From last week’s 4Q2014 GDP report, it looks like the IPI was more than just a harbinger, it was spot on (log annual and quarterly SAAR changes; 2005=100):
The official numbers were 5.8% yoy growth and 8.0%(!) qoq (seasonally adjusted and annualised). Not bad numbers at all, given the expectations. Even the most optimistic analysts pegged GDP growth lower. It certainly beat my forecasts – at the beginning of the year, I was thinking sub-5.0%.
Where’s the growth coming from? On the demand side, it was private consumption holding up much better than expected, and import compression (log annual changes; 2005=100):
Exports didn’t do that well, but mostly due to the very high base established last year. But import growth also came down, not quite so much to maintain the level of the current account surplus, but enough that net trade didn’t put too much of a drag on growth. Private consumption growth however was amazing.
Is this a pre-GST spending spree? Hard to tell. Anecdotal evidence suggests poor sales in the retail sector, but that was disproved by the distributive trade survey (warning: pdf link). The only way I can square these seemingly contradictory signals is that same store sales was probably poor, but there was a large expansion in retail space – we won’t know for sure until NAPIC releases the property stock numbers in a few months.
On the supply side, the big surprise for everybody (though I’d expected it) was the big surge in mining output (log annual changes; 2005=100):
Agriculture crashed, no thanks to the flooding in December, while growth in construction and manufacturing stabilised. Services accelerated a little and posted decent growth.
But to explain mining, I need to talk about the difference between nominal and real GDP numbers. A lot of people (including some who should know better) were expecting poor growth due to the fall in oil and other commodity prices in the last half of the year.
But that’s nonsense from a real GDP perspective, because real GDP is an indicator of volume, not an indicator of volume and prices. There’s a reason why the notation says “Constant 2005 Prices”. Under real GDP (2005=100), all the output that takes place in the economy at current market prices is adjusted to 2005 average prices. Oil prices zooming to USD140 per barrel? No direct impact on real GDP. Oil crashes 50% to USD45 per barrel? Again, no direct impact on real GDP. The only thing that is reflected in real GDP is changes in volume of production, not current market income.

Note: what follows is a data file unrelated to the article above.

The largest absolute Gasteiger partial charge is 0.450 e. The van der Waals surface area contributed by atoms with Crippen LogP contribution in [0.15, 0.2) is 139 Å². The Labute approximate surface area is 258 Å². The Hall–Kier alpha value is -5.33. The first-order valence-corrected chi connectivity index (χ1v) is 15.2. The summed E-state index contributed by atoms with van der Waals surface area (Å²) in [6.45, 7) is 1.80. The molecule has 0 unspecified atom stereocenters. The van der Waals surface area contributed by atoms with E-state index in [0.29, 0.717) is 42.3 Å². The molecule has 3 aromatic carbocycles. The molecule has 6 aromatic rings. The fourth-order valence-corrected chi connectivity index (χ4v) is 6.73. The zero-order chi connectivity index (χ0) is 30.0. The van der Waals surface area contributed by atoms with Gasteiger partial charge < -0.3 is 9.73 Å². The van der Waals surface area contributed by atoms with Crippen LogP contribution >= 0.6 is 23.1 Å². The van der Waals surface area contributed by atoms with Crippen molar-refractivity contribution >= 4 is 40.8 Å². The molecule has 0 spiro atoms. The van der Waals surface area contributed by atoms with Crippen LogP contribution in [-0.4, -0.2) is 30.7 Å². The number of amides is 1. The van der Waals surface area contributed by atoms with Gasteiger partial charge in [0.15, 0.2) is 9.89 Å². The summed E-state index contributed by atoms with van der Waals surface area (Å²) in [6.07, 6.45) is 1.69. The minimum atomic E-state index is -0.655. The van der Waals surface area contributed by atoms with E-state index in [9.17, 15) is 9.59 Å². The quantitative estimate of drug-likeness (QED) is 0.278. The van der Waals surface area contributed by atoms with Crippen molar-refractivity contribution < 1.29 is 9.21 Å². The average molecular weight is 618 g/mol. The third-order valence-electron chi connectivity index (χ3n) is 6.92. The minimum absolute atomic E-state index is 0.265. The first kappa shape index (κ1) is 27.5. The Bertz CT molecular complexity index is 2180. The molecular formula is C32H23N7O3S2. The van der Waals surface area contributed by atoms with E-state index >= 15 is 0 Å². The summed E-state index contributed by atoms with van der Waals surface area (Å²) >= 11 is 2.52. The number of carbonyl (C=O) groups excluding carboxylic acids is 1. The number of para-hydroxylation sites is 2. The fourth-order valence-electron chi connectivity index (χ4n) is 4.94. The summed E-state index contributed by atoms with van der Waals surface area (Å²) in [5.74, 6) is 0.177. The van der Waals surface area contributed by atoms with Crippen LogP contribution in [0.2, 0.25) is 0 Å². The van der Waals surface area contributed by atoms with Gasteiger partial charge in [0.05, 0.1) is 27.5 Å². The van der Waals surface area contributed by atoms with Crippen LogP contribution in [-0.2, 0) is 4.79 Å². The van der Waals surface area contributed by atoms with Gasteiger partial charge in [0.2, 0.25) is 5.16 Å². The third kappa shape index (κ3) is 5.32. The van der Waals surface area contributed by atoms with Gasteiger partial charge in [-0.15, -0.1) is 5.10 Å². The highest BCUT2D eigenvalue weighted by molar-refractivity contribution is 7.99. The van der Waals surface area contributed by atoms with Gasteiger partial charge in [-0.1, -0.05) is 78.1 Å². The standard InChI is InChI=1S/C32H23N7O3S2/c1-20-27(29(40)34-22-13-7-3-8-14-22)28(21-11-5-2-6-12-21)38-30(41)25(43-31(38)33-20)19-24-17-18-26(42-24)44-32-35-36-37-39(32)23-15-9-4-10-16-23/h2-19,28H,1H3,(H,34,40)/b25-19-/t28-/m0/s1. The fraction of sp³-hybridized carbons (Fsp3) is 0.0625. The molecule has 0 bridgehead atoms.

To illustrate, let’s take an extreme example. I produced 100 apples and sold them for RM5 each in 2005. Less input costs of RM2 each, that gives me a “GDP” of RM300. These are now my baseline for both production and prices.
In 2006, I produced 105 apples with an input cost of RM2.10, and sold them for RM8 each. That gives me a nominal “GDP” of [105 x (8.00-2.10)] = RM619.50, giving me a nominal GDP growth of 106.5% (I said it was extreme). But real GDP uses 2005 prices, so my real GDP growth is [105 x (5.00-2.00)] = RM315, for a real GDP growth rate of 5.0%. Big difference there.
Let’s say the next year (2007), my costs stay the same (RM2.10) and I produce 110 apples, but the price I can sell my apples at falls sharply to RM3. Nominal GDP is RM99, for a nominal GDP collapse of –84% from 2006. But real GDP would still be using 2005 prices, so my real GDP would be [110 x (3.00-2.00)] = RM330, for a real GDP growth rate of 4.8%. Under real GDP, only increases (or decreases) of production really matter, not prices.
So what happened in mining in 4Q2014? Two words: Gumusut-Kakap.
Apropos, here’s what happened to nominal GDP in 4Q2014 (log annual and quarterly SAAR changes):
Here we see the data more closely fitting the “growth is slowing” narrative – year on year growth decelerated to 5.3% in log terms from 7.6% in 3Q2014 and 10.3% in 2Q2014. Quarterly growth is slightly faster over 3Q, helped no doubt by the greater production volume as captured under the real GDP statistics. But there’s no question that the economy has been slowing in 2014 in a way that matters most to people – income based on current market prices.
To illustrate this more starkly, here’s what happened to the GDP deflator (log annual and quarterly SAAR changes):
Both on a yoy and qoq basis, deflator growth has turned negative. Given the way prices have moved this quarter it might actually turn back up again, but whichever way you look at it, income growth is going to be tough for a while.
The way prices enter into real GDP will be through indirect, rather than direct, means. Real GDP growth won’t be affected by the drop in oil prices, but it will be affected by the decisions people take in light of low oil prices. The most significant will be the cuts in employment and capital expenditure that the oil and gas companies are instituting in response. This will impact private consumption and investment, which will be a volume, not price, effect.
4Q2014 GDP report from the Department of Statistics (warning: pdf link)